Paul Hoover’s new book is a lush exercise in antiphonal parallelisms, a call-and-response of flesh, speech, and world. The accumulation of debts and releases is mapped elegantly onto the reversible cloth of the spoken and unspoken, the written versus the unwritten (and in between, the handwritten, that prodigal alibi). The dialogue here is not so much with ghosts as with the idea of ghosts, the shadows cast in the mind by sensual and philosophical inquiry. “Words unspoken / remain forever old,” Hoover asserts. The quiet power of this collection inheres in the accrual of experience, ever-exfoliating and opening continuously into a plain of juxtaposed signification: “the doors are wide open / all is context now.”
At the core of Paul Hoover’s distinguished body of work is the oldest and perhaps most thrilling value in poetry: entertainment.… Book after book, Paul Hoover has made contemporary poetics common and useful as clouds and sunlight. For Hoover, poetics put into practice makes writing a model for the processes of reality.… How does he manage to make his poems so keenly intelligent, so philosophically engaging, so extremely entertaining?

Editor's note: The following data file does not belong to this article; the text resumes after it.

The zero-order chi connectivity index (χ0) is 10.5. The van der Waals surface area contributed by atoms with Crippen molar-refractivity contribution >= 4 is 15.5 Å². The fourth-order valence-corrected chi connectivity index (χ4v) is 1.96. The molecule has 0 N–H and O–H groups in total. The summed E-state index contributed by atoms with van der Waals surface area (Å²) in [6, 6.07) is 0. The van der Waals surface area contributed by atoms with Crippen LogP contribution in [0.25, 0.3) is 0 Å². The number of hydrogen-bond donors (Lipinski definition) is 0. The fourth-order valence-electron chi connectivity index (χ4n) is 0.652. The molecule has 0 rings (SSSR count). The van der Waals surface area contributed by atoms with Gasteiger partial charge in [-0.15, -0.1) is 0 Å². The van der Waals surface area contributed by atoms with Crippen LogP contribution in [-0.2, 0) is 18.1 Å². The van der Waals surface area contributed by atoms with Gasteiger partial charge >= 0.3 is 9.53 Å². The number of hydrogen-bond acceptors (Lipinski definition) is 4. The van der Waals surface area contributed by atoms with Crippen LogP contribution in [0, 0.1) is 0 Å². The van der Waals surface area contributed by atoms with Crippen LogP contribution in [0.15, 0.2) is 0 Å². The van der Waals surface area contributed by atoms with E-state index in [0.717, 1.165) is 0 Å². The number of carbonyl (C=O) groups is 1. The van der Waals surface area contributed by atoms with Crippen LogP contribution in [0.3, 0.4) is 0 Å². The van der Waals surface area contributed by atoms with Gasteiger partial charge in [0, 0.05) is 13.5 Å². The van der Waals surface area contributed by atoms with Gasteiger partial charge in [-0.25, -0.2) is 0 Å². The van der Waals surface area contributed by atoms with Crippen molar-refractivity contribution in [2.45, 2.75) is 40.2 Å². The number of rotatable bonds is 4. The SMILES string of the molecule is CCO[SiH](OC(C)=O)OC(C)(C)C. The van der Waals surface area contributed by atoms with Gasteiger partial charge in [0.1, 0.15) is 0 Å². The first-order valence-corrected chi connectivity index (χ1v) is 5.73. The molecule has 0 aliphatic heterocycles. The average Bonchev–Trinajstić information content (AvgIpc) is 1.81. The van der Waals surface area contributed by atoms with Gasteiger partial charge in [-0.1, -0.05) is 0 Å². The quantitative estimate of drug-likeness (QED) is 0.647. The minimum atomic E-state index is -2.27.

Hoover’s concern with language’s representational inadequacy is shared by the L=A=N=G=U=A=G=E poets he’s championed for years.… However, his own poems are more direct, more lyrical, and sometimes seethingly and seductively melancholic. Central to all of them (regardless of language’s irrefutable limitations) is his keen intelligence and laconic wit.
—Mary Jo Bang
This [Desolation: Souvenir] is the most beautiful meditative voice I have heard since Eliot’s Four Quartets. Like Eliot, Hoover displays a stunning compression of ideas that open over time as the mind’s own flowers.
Paperback: 84 pp.
Publisher: Madhat, Inc. (March 1, 2018)